The Federal Circuit recently reversed and remanded a decision of the Merit Systems Protection Board that centered around the timeliness of an appeal from a removal based on an employee’s conviction for making false statements on official travel vouchers. (Williams v. Merit Systems Protection Board, U.S.C.A.F.C. No. 05-3361 (non precedent), 5/25/06)
This former GS-13 HUD employee was found guilty by a jury of his peers on 14 counts of false statements in violation of 18 U.S.C. section 1001.
Mr. Williams had falsely stated on his official agency travel vouchers that he had paid for overnight lodging and had stayed in overnight lodging accommodations, which the jury apparently concluded was not true. The conviction led to a sentence of six months in federal prison and a fine of $3,668.08. In April 2001, HUD proposed to remove Williams based on the conviction.
Shortly thereafter, he began serving his sentence, leading to a certain amount of difficulty in serving the decision letter on him. When it was returned unclaimed from his home address, the agency tried to deliver it to him at a prison in Texas; however, this letter too was returned unopened.
At some point following his release from prison, Williams appealed his removal to the MSPB. At this point the case turned on the timeliness of his appeal since his notice of appeal was more than 2 years following the effective date of the removal. The Administrative Judge ordered him to show good cause for the lengthy delay. Williams argued he had not received adequate notice concerning his appeal rights. The AJ was not persuaded and dismissed his appeal as untimely. When Williams took his case to the full Board, he met with the same result. (Williams v. Merit Sys. Prot. Bd., No. DA0752040256-I-1 (July 28, 2005))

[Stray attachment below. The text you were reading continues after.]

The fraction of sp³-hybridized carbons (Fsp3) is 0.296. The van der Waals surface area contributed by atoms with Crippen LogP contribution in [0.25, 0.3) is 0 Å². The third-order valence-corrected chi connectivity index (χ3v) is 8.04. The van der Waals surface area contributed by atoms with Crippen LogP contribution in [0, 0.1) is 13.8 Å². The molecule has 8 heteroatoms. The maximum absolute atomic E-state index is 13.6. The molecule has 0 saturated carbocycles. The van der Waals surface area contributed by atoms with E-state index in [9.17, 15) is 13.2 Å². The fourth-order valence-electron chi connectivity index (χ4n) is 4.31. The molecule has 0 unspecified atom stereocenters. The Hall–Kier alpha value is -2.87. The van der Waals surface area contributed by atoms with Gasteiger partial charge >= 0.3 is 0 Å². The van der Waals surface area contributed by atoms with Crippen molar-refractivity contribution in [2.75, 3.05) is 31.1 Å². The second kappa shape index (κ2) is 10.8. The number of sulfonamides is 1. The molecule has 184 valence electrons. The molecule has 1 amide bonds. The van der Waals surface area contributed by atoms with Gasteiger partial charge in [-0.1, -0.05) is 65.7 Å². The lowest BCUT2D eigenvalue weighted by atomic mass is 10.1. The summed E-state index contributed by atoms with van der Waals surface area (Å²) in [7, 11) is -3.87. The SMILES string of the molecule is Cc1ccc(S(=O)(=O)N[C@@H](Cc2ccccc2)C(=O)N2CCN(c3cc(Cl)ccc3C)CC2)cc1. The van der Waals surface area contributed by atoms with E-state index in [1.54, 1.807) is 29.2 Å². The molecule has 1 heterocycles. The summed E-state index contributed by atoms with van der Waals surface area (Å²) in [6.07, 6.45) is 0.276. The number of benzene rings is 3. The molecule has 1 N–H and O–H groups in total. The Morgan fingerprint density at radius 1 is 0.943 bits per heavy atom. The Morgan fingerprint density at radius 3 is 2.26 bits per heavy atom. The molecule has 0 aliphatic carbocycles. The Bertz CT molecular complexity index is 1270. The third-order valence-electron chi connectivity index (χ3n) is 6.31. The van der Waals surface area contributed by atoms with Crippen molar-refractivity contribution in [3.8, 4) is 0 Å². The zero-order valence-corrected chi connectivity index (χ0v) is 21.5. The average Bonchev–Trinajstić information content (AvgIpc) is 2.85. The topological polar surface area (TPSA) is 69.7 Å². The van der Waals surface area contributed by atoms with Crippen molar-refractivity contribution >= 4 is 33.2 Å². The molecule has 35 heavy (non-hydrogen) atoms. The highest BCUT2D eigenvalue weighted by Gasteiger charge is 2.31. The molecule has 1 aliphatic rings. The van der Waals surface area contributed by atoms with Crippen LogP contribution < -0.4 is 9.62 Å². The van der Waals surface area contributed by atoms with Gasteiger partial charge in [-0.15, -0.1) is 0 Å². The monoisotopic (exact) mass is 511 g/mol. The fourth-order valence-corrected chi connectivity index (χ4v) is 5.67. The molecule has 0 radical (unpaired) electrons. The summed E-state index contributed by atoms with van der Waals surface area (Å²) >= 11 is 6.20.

However, the court was not so quick to throw the appeal out. It pointed out that the HUD removal letter did not clearly state the time limit for filing an appeal, saying “it is undisputed” that the letter lacked this information. For this reason, the court found the letter was “materially flawed.” (Opinion, p. 5)
MSPB valiantly argued that even so, Mr. Williams, an attorney who should have understood the time limits, filed his appeal well more than 30 days after the date on which he acknowledged he had received the notice (57 days later, to be exact). Moreover, Mr. Williams apparently intentionally avoided receipt of the removal decision letter both when it was sent to his home address before he began his sentence, and when it was sent to the prison where he was serving his time. (p. 7)
However, the appeals court sided with Williams, reversed the Board and remanded the case: “We conclude that the Board, in ratifying the agency’s failure to discharge its statutory and regulatory notice obligations, acted contrary to law.” (p. 7)